The protest presented by the MotoGP manufacturers, with the exception of Yamaha, against Ducati didn't exactly come as a surprise.
In recent days in fact, the CEO of Aprilia Racing, Massimo Rivola, had called Ducati's Gigi Dall'Igna to warn him that, if the GP19 took to the grid with the so-called "water deflector", the official name given to the device mounted under the swingarm, he would be forced to make an official protest.
But what are we talking about?
The device in question is a sort of spoon, mounted in front of the front tyre. It was originally tested by Yamaha in late 2018, then Ducati brought a developed version to the track that, according to its competitors, also involves an appendage mounted on the fork and that envelopes part of the brake discs. It is meant to keep water away from the rear wheel in case of rain.
The device was therefore approved in that it improves rider safety, helping to reduce any aquaplaning.
This is the theory. But in practice, and according to those protesting, it serves to generate aerodynamic load.
"On 19 February, clarification arrived from Danny Aldridge (the championship's technical director) confirming that this could be used on case of rain - begins Rivola - then on 2 March, further clarification explained that the device could not have any aerodynamic effect".
Something that is hard to prove, but that Aprilia has in fact attempted to do, showing Aldridge computer analysis and air flow diagrams.
"We have shown that, in that zone, or rather in front of the rear wheel, air travels very fast and the faster the air, even a small wing is enough to generate load".
Wing? But isn't this more of a 'spoon'?
"In reality, inside there are three wings inside the 'spoon', and why three?".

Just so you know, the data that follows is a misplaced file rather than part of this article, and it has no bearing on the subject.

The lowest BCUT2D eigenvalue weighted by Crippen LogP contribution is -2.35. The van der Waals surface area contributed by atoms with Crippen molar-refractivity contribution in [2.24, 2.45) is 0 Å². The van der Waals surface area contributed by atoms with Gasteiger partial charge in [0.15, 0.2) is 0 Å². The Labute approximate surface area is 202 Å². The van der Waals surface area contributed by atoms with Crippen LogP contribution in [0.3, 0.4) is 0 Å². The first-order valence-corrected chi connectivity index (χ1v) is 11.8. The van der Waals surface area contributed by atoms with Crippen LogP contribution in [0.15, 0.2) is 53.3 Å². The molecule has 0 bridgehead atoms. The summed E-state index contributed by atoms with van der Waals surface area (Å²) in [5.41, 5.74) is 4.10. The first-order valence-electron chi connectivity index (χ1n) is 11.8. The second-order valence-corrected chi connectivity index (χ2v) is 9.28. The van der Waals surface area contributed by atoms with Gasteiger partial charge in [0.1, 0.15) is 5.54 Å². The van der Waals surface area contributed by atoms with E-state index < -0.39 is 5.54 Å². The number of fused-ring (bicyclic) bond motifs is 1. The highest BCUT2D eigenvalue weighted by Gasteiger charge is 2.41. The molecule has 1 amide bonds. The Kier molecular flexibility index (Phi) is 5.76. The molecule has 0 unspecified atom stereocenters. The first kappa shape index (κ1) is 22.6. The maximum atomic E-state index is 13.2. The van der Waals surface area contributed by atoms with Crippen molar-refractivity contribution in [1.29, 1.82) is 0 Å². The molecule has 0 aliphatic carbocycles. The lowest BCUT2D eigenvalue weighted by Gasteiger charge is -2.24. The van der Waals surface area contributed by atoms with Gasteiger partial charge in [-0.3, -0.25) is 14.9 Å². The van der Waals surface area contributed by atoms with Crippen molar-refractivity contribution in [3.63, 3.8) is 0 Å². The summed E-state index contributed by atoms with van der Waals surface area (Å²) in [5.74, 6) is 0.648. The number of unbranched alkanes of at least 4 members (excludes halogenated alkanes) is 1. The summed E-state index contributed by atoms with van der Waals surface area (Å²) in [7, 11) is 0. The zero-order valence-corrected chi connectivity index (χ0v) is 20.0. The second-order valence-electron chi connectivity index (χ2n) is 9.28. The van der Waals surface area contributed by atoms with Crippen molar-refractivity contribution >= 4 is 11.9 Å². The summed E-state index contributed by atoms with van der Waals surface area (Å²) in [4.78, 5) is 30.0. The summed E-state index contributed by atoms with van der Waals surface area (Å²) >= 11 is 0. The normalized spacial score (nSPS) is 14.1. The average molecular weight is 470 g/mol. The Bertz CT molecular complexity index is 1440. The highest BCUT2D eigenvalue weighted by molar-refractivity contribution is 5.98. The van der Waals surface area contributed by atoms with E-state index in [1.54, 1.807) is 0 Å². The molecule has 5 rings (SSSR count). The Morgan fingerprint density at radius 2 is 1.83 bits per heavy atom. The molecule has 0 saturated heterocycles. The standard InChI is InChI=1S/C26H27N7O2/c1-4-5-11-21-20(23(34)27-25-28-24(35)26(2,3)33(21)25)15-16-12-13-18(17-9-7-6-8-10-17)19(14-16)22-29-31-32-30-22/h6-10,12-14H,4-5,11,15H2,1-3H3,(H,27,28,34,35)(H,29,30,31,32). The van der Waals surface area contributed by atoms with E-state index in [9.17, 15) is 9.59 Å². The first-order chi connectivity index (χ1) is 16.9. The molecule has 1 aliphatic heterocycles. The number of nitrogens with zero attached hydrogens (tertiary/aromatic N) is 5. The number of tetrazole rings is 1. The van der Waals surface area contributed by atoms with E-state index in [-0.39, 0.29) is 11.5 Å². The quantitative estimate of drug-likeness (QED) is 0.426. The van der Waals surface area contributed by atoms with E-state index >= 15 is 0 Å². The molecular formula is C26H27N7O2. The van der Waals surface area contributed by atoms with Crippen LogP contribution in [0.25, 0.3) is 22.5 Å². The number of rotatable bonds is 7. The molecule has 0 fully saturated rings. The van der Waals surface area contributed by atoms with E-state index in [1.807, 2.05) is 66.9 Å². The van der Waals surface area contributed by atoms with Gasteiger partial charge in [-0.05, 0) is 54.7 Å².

The question is rhetorical, as any aerodynamic engineer can tell you this is done to generate load.
"They tried to tell us that it's not only used to deflect water, but also to cool the rear tyre, something Petrucci, a heavier rider, was suffering with - smiles Rivola - Then the device was used by Dovizioso, a lighter rider. Also, using a device to cool the tyres in Qatar, where the problem is the opposite, with temperatures dropping at night, is nonsense".
So the protest didn't just come out of nowhere at Qatar following Dovizioso's win over Marquez.
The manufacturers have talked and prepared a technical report, also including the exchange of questions between Aldridge and the teams, and his responses.
"We knew they would reject our protest. This is why we'd prepared the appeal but do you want to know something? It shouldn't be us having to prove that what Ducati is using is an aerodynamic device able to generate load. They should be the ones to demonstrate that this is not the case, with data. The decision to reject our protest was political of course. The fact is that the new aerodynamic rules were made to reduce project costs. This is the spirit of the rule. While this decision takes things in the opposite direction. lt allows you to circumvent the regulation, finding any loophole by which to improve performance. And if one manufacturer has 20 aerodynamic engineers and another only one, many solutions can be found".
"I've been in racing for years and you don't even add 1.5 grams if this doesn't improve performance. I don't want to be seen as the guy who comes from F1 and tries to teach how rules should be set out. I'm not a technicians, but we need greater professionalism".
We can only agree. For the record, no written communication reached the GP press room until 2.23 am on 11 March, the FIM and Dorna preferring the 'oral tradition', perhaps because verba volant, scripta manent (spoken words fly away, written words remain)?
The only reason Yamaha did not join in with the protest is that they were the first to present a 'water deflector' (albeit very different in conception), used in the last race of 2018 at Valencia. In the wet.